Type VI secretion systems (T6SS) are trans-envelope machines dedicated to the secretion of virulence factors into eukaryotic or prokaryotic cells, therefore required for pathogenesis and/or for competition towards neighboring bacteria. The T6SS apparatus resembles the injection device of bacteriophage T4, and is anchored to the cell envelope through a membrane complex. This membrane complex is composed of the TssL, TssM and TagL inner membrane anchored proteins and of the TssJ outer membrane lipoprotein. Here, we report the crystal structure of the enteroaggregative Escherichia coli Sci1 TssJ lipoprotein, a two four-stranded β-sheets protein that exhibits a transthyretin fold with an additional α-helical domain and a protruding loop. We showed that TssJ contacts TssM through this loop since a loop depleted mutant failed to interact with TssM in vitro or in vivo. Biophysical analysis of TssM and TssJ-TssM interaction suggest a structural model of the membrane-anchored outer shell of T6SS. Collectively, our results provide an improved understanding of T6SS assembly and encourage structure-aided drug design of novel antimicrobials targeting T6SS.
Author Summary
Type VI secretion systems (T6SS) are specialized secretion machines responsible for the transport of virulence factors. T6SS are versatile as they are able to target both eukaryotic and prokaryotic cells. They therefore play an important role in pathogenesis by acting directly on the host, as well as eliminating competing bacteria from the niche. At a molecular level, T6SS are composed of a minimum of 13 proteins called core-components, all required for the activity of the secretion system. These core-components can be divided in two groups: soluble proteins having a common evolution history with bacteriophage T4 subunits, and membrane or membrane-associated proteins required for anchoring the bacteriophage-like structure to the envelope. Here, we report the crystal structure of one of the membrane-associated core component, the TssJ lipoprotein. The structure exhibits a transthyretin fold supplemented with additional structural elements. One of these, a loop connecting two beta-strands, is responsible for the interaction of the TssJ lipoprotein with the C-terminal domain of the inner membrane protein TssM. We propose that these two proteins link the two membranes and form a channel accommodating the bacteriophage-like structure. These results provide important new insights to understand the biogenesis of these secretion apparati.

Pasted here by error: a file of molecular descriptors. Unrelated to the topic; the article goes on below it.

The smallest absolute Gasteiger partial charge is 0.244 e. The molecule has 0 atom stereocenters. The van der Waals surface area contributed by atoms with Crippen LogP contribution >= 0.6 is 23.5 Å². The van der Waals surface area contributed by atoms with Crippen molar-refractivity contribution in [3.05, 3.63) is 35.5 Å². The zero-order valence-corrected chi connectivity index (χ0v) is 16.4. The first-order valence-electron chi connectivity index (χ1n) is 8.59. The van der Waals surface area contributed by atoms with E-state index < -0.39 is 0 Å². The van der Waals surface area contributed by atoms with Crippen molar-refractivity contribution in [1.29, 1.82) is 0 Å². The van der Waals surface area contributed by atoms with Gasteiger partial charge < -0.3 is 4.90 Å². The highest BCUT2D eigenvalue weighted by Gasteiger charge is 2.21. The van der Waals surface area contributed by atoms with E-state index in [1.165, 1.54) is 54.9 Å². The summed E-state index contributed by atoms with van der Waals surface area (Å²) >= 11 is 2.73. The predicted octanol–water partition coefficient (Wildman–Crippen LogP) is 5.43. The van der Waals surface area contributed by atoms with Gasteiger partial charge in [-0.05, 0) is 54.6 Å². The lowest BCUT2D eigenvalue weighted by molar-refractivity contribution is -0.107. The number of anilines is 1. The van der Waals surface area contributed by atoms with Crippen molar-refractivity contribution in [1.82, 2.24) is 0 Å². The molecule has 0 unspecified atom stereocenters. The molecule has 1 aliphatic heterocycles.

PMCID: PMC3213119  PMID: 22102820
3.  Crystal Structure and Functional Analysis of the SARS-Coronavirus RNA Cap 2′-O-Methyltransferase nsp10/nsp16 Complex 
PLoS Pathogens  2011;7(5):e1002059.